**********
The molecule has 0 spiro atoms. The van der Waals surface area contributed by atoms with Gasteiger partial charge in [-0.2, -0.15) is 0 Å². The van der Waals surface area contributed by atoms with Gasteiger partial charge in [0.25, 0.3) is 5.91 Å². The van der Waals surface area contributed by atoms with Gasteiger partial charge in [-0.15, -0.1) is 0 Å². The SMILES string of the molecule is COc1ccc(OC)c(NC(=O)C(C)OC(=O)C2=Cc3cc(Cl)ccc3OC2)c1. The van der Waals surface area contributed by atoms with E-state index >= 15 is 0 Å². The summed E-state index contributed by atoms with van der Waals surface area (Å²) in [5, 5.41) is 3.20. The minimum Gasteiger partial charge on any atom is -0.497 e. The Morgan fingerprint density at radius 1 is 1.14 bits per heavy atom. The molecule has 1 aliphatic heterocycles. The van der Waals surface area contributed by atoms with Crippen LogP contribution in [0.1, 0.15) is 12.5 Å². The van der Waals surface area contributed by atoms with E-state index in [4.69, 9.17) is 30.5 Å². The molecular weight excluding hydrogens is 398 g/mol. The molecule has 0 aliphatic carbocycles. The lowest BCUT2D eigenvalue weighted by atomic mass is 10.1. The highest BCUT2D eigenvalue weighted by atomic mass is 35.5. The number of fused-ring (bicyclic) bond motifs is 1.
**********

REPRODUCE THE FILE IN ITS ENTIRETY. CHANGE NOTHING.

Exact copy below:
The molecule has 0 spiro atoms. The van der Waals surface area contributed by atoms with Gasteiger partial charge in [-0.2, -0.15) is 0 Å². The van der Waals surface area contributed by atoms with Gasteiger partial charge in [0.25, 0.3) is 5.91 Å². The van der Waals surface area contributed by atoms with Gasteiger partial charge in [-0.15, -0.1) is 0 Å². The SMILES string of the molecule is COc1ccc(OC)c(NC(=O)C(C)OC(=O)C2=Cc3cc(Cl)ccc3OC2)c1. The van der Waals surface area contributed by atoms with E-state index >= 15 is 0 Å². The summed E-state index contributed by atoms with van der Waals surface area (Å²) in [5, 5.41) is 3.20. The minimum Gasteiger partial charge on any atom is -0.497 e. The Morgan fingerprint density at radius 1 is 1.14 bits per heavy atom. The molecule has 1 aliphatic heterocycles. The van der Waals surface area contributed by atoms with Crippen LogP contribution in [0.1, 0.15) is 12.5 Å². The van der Waals surface area contributed by atoms with E-state index in [4.69, 9.17) is 30.5 Å². The molecular weight excluding hydrogens is 398 g/mol. The molecule has 0 aliphatic carbocycles. The lowest BCUT2D eigenvalue weighted by atomic mass is 10.1. The highest BCUT2D eigenvalue weighted by atomic mass is 35.5. The number of fused-ring (bicyclic) bond motifs is 1.